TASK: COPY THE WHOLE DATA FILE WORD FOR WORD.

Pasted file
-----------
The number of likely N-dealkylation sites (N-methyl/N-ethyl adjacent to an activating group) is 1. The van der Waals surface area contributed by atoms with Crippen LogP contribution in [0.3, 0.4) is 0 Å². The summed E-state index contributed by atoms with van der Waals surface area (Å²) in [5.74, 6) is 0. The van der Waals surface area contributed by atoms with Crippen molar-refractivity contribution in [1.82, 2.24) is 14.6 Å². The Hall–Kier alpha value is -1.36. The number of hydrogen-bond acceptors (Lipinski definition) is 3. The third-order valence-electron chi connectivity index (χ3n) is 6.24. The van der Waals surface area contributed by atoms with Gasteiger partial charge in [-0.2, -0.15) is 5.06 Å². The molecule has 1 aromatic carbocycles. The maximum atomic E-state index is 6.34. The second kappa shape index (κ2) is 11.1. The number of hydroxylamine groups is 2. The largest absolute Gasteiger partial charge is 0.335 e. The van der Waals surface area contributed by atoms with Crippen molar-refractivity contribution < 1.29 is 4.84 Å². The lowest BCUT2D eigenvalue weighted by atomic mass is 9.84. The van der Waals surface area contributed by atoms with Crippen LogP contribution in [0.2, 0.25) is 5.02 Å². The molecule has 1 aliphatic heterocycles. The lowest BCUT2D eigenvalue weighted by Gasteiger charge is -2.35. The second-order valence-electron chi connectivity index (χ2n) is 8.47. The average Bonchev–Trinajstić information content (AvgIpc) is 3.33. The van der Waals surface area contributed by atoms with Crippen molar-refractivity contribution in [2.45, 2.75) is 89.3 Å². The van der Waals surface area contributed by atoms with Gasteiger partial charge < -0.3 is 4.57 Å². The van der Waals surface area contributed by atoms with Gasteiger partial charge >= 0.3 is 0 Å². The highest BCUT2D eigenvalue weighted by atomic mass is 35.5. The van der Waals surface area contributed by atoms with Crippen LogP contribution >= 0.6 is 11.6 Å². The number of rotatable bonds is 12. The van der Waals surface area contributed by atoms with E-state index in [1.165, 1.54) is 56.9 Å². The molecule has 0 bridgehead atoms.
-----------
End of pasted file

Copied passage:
The number of likely N-dealkylation sites (N-methyl/N-ethyl adjacent to an activating group) is 1. The van der Waals surface area contributed by atoms with Crippen LogP contribution in [0.3, 0.4) is 0 Å². The summed E-state index contributed by atoms with van der Waals surface area (Å²) in [5.74, 6) is 0. The van der Waals surface area contributed by atoms with Crippen molar-refractivity contribution in [1.82, 2.24) is 14.6 Å². The Hall–Kier alpha value is -1.36. The number of hydrogen-bond acceptors (Lipinski definition) is 3. The third-order valence-electron chi connectivity index (χ3n) is 6.24. The van der Waals surface area contributed by atoms with Gasteiger partial charge in [-0.2, -0.15) is 5.06 Å². The molecule has 1 aromatic carbocycles. The maximum atomic E-state index is 6.34. The second kappa shape index (κ2) is 11.1. The number of hydroxylamine groups is 2. The largest absolute Gasteiger partial charge is 0.335 e. The van der Waals surface area contributed by atoms with Crippen molar-refractivity contribution < 1.29 is 4.84 Å². The lowest BCUT2D eigenvalue weighted by atomic mass is 9.84. The van der Waals surface area contributed by atoms with Crippen LogP contribution in [0.2, 0.25) is 5.02 Å². The molecule has 1 aliphatic heterocycles. The lowest BCUT2D eigenvalue weighted by Gasteiger charge is -2.35. The second-order valence-electron chi connectivity index (χ2n) is 8.47. The average Bonchev–Trinajstić information content (AvgIpc) is 3.33. The van der Waals surface area contributed by atoms with Crippen molar-refractivity contribution in [2.45, 2.75) is 89.3 Å². The van der Waals surface area contributed by atoms with Gasteiger partial charge < -0.3 is 4.57 Å². The van der Waals surface area contributed by atoms with Gasteiger partial charge >= 0.3 is 0 Å². The highest BCUT2D eigenvalue weighted by atomic mass is 35.5. The van der Waals surface area contributed by atoms with Crippen LogP contribution >= 0.6 is 11.6 Å². The number of rotatable bonds is 12. The van der Waals surface area contributed by atoms with E-state index in [1.165, 1.54) is 56.9 Å². The molecule has 0 bridgehead atoms.